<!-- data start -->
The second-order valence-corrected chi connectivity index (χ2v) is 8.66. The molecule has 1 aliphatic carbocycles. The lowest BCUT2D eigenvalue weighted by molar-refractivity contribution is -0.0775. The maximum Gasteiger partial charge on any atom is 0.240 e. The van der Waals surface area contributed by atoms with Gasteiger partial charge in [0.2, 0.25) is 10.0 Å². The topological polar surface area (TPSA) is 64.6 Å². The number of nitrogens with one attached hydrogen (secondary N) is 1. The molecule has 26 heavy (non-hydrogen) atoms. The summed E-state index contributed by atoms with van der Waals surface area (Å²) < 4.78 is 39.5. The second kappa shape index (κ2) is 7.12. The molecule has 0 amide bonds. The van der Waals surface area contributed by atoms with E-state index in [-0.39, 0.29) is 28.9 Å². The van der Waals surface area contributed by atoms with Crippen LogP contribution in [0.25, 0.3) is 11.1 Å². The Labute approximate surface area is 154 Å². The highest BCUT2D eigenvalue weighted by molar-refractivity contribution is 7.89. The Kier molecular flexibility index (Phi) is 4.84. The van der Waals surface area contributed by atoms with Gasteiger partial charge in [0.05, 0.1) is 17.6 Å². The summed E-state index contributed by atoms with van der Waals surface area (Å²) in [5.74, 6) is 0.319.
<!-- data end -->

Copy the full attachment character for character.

The second-order valence-corrected chi connectivity index (χ2v) is 8.66. The molecule has 1 aliphatic carbocycles. The lowest BCUT2D eigenvalue weighted by molar-refractivity contribution is -0.0775. The maximum Gasteiger partial charge on any atom is 0.240 e. The van der Waals surface area contributed by atoms with Gasteiger partial charge in [0.2, 0.25) is 10.0 Å². The topological polar surface area (TPSA) is 64.6 Å². The number of nitrogens with one attached hydrogen (secondary N) is 1. The molecule has 26 heavy (non-hydrogen) atoms. The summed E-state index contributed by atoms with van der Waals surface area (Å²) < 4.78 is 39.5. The second kappa shape index (κ2) is 7.12. The molecule has 0 amide bonds. The van der Waals surface area contributed by atoms with E-state index in [-0.39, 0.29) is 28.9 Å². The van der Waals surface area contributed by atoms with Crippen LogP contribution in [0.25, 0.3) is 11.1 Å². The Labute approximate surface area is 154 Å². The highest BCUT2D eigenvalue weighted by molar-refractivity contribution is 7.89. The Kier molecular flexibility index (Phi) is 4.84. The van der Waals surface area contributed by atoms with Gasteiger partial charge in [0.05, 0.1) is 17.6 Å². The summed E-state index contributed by atoms with van der Waals surface area (Å²) in [5.74, 6) is 0.319.